Here's my summary of the key events over the weekend that affect New Zealand.
The international Demographia annual survey is out today for September 2016 and 7 of 8 New Zealand cities feature in its "most unaffordable" rankings. Demographia's data is a little suspect and a little dated but the overall general relationship is probably about right and it is the only international study in this detail. According to this metric, the most unaffordable city in their rankings is Hong Kong, followed by Sydney, Vancouver, Santa Cruz, CA, Santa Barbara, CA, then Auckland as #6. Last year Auckland was ranked #5. (You can find a more up-to-date review of "median multiples" for most New Zealand urban areas here and since the Demographia survey, we find the trend is turning.)
China's currency outflows have changed from a flood to a trickle with less than -US$1 bln in December and far less than the fast outflows reported in the previous seven months. New regulations and limits are having a dramatically quick impact on the ability of Chinese citizens to move money out of the country. That’s less than 2% of the record amount in September, and compares with an average outflow of -US$25.8 billion a month in 2016.
And staying in China, we are approaching the week-long Chinese New Year holidays, a time when banking system liquidity undergoes major stresses. This year their central bank has decided to offer major banks a 28 day liquidity facility to help them cope. It is hard to know why the regulator needs to provide such support when the banks know the stress period is coming. They should be making their own arrangements without using the public treasury.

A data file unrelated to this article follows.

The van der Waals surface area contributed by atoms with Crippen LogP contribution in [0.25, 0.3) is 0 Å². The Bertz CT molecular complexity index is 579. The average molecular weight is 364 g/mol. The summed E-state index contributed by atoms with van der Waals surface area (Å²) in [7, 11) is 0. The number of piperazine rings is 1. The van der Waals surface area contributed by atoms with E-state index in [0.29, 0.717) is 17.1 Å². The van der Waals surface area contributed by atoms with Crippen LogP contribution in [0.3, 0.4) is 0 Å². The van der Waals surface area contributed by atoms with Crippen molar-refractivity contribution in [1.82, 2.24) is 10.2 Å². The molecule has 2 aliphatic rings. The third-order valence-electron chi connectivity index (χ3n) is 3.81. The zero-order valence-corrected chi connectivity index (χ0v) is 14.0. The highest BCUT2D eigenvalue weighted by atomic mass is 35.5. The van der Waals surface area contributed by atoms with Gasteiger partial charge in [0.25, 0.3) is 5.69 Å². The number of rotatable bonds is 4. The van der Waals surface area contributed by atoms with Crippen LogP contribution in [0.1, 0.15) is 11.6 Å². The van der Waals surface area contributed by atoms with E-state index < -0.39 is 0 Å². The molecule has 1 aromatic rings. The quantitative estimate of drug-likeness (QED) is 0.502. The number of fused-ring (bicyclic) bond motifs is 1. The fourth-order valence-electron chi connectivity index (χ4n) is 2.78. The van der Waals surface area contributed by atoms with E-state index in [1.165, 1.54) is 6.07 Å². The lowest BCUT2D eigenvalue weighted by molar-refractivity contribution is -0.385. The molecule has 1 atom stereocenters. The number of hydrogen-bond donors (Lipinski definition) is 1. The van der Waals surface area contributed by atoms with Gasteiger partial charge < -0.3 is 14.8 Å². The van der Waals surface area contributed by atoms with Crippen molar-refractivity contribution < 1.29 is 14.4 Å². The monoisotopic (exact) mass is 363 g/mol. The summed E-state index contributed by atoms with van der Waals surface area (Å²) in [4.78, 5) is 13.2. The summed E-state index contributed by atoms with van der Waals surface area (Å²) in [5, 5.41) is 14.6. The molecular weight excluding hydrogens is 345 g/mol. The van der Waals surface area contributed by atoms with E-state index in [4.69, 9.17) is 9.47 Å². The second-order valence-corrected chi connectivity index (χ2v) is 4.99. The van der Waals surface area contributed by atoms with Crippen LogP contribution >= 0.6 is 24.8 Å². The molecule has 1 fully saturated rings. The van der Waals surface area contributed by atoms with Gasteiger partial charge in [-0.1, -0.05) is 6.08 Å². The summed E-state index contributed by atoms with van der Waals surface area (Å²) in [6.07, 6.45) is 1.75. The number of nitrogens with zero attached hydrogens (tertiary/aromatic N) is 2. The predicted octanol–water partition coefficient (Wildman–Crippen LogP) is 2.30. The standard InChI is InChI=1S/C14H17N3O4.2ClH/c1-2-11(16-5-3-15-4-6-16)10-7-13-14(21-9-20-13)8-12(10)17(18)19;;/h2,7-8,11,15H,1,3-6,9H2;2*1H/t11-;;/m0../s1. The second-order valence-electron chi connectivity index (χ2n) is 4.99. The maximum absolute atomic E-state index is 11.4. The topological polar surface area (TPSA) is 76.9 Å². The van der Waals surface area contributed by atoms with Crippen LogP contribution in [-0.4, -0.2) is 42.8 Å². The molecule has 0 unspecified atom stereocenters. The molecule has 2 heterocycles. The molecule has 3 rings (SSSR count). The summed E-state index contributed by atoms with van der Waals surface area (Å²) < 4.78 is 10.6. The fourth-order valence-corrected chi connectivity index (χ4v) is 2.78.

In Europe, there is growing nervousness about real estate valuations. These are highly correlated to bond yields and as those yields rise, property valuation are very likely to fall. In fact, that is what the Europeans are now finding. A key indicator is now on the verge of falling below a technical threshold that has acted as a support since 2009, which would be a strong bearish signal. These market basics probably apply here too. The NZX Property index is now +13.6% higher than when it was formed in June 2015, and may come under similar pressures as yields rise.
Over in Melbourne ANZ is busy preparing its wealth business for sale. And all sorts of European, Japanese, and American businesses are lining up to bid to buy this division. The AFR is reporting that Goldman Sachs is doing the selling for ANZ, and that there is "pressure" to sell the life insurance part separately from the 'wealth' part. Last November ANZ group CEO Shayne Elliott said ANZ's NZ wealth business "will be considered separately" from ANZ's Australian wealth operations "during 2017."
In New York, the UST 10yr yield actually rose to over 2.51 on Friday, but then slid and will open this week at 2.47%.
Oil prices are a little higher today, now up to just over US$53 for the US benchmark, while the Brent benchmark is now just on US$55.50 a barrel. There was a big jump in the number of new wells brought back into production in North America last week. In fact it was the largest gain in 285 weeks, and the second largest in over ten years. Meanwhile, OPEC is claiming their output restraint is ahead of target. OPEC seems to be just making space for American frackers to profit.
The gold price rose just ahead of the swearing in of the new US Administration and is now just on US$1,210/oz. History shows that gold prices rise +15% in the first year of a new President in the US. But there are exceptions; that didn't happen for Reagan, nor for either of the two Bush's.
The New Zealand dollar has moved very little over the weekend and will open at 71.7 US¢. On the cross rates it is at 94.8 AU¢, and against the euro at 67 euro cents. The NZ TWI-5 index is at 77.5.
If you want to catch up with all the changes on Friday, we have an update here.
The easiest place to stay up with event risk today is by following our Economic Calendar here ».